Organisational Science Webinars 2024

A fishing boat on the ocean at dawn, followed by a flock of seabirds

[Image credit: Adobe Stock]


The Seafood Business for Ocean Stewardship (SeaBOS) initiative is a science-business collaboration based on a dialogue with a cohort of ‘keystone actors’ in the seafood sector.

Through formally agreed commitments, SeaBOS member companies are working to address sustainability issues in their own operations and along their supply chains. The long-term ambition of the SeaBOS initiative is to create a cascade of sustainability norms, behaviours and impacts throughout the seafood industry, prompted by SeaBOS member company behaviour.

The initiative is being studied by the existing research team (the ‘science of SeaBOS’) and we are seeking to engage more widely in this aspect of the work. We wish to curate the development of organisational science insights into the SeaBOS initiative drawing from across a full array of business and management sub-fields. This might include, among others:

  • Collaboration dynamics
  • Trust outcomes and processes
  • Leadership
  • Supply chain management
  • Organisation identity
  • Organisational control
  • Accountability for stewardship actions & outcomes
  • Performance measurement & management approaches

More information about the scientific work behind the initiative can be found on the Stockholm Resilience Centre website.

Collaboration process

A three-part process has been designed to explicitly develop relationships with organisational scholars and to deepen a collective understanding of the SeaBOS initiative:

1. Two webinars introducing and interrogating SeaBOS (May 8-9, 2024): The first webinar offers insights from the SeaBOS science team, covering the initiative’s overview and behind-the-scenes details. The second webinar will further explore the ‘cascade’ hypothesis and address participants' questions about SeaBOS. The webinars will be repeated at different times to enable participation from scholars across the globe.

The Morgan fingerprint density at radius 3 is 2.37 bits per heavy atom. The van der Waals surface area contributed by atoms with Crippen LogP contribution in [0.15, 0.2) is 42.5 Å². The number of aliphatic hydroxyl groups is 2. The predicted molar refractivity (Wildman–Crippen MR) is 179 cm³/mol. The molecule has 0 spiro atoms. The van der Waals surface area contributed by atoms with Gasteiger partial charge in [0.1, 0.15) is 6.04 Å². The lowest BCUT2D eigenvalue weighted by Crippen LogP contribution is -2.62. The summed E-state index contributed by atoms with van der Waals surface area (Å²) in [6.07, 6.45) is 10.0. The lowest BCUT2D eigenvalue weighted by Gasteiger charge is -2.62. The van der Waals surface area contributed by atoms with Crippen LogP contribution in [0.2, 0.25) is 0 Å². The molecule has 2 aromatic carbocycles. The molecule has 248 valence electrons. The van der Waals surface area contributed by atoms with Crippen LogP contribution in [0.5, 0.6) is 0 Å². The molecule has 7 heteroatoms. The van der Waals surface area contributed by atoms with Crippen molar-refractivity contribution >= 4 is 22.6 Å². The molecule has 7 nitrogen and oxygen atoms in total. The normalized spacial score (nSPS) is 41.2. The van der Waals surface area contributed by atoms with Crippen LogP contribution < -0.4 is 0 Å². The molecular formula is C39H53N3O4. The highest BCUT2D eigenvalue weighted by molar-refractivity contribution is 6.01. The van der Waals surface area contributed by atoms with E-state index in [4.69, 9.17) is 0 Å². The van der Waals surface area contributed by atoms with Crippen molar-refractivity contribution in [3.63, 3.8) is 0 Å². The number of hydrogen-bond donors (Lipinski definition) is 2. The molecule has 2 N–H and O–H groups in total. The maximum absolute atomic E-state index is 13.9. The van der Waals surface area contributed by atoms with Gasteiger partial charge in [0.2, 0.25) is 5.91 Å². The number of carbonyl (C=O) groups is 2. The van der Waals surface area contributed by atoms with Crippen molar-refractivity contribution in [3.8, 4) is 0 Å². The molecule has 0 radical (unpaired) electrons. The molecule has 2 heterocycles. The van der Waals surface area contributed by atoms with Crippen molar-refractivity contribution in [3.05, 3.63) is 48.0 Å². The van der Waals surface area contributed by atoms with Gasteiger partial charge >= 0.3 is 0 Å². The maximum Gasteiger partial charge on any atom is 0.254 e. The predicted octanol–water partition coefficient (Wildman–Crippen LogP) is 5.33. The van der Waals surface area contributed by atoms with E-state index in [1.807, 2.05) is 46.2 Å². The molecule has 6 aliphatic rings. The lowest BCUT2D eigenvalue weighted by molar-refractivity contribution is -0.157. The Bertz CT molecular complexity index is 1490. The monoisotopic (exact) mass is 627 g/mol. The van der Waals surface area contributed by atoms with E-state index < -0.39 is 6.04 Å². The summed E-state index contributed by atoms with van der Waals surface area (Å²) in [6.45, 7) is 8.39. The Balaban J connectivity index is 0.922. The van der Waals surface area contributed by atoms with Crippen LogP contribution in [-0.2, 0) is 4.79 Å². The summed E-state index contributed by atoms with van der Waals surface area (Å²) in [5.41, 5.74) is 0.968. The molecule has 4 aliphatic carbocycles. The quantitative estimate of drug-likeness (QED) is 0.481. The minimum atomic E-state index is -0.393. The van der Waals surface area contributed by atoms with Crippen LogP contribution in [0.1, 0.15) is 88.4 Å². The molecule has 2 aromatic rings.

2. Research Opportunity: Invites researchers to express an interest in exploring various aspects of SeaBOS from their specific organisational science perspective (short Expression of Interest sought by May 31, 2024). Note that we cannot offer direct access to SeaBOS member companies. Rather, the science team will be available for additional insights.

3. Further Webinars and In-person Seminar: Additional online webinars will be held to develop the ideas taken forward from the EOI, culminating in a two-day in-person workshop in Stockholm in early 2025. The aim is to support the production of new research outputs for journal submission from this process. We are also open to facilitating a collaborative paper that brings together insights from all participants.

The webinars

NB: Booking is no longer possible, and the webinars have taken place. Details remain below for reference purposes.


The webinars are two identical sessions per date to cater to different time zones.

First Session: 08:00-11:30 BST / UTC+1 (probably works best for participants on UTC, BST and time zones to the East of UTC -Europe, Africa, Asia/Pacific, etc.)

Second Session: 16:00-19:30 BST / UTC+1 (probably works best for participants to the West of UTC - Americas, Canada, etc.)

Please note that daylight savings are applied on different dates in different time zones; consider using an online tool to ensure you find out which option works best for you.

Webinar 1: Setting the scene

Weds 8 May 2024 (08:00-11:30 and 16:00-19:30 BST / UTC+1)

  • Introduction to SeaBOS
  • What we already know (from curating work to date & work underway)
  • What do you wish to ask at this stage?
  • What deeper question should we be thinking about ahead of Day 2?

Webinar 2: Diving Deeper

Thurs 9 May 2024 (08:00-11:30 and 16:00-19:30 BST / UTC+1)

  • Addressing questions from Day 1
  • How would you conceptualise SeaBOS from your own perspective?
  • What are you curious about and might like to understand better?
  • What might we collectively understand from a combined perspective?
  • How could the cascade hypothesis be investigated?

More on SeaBOS

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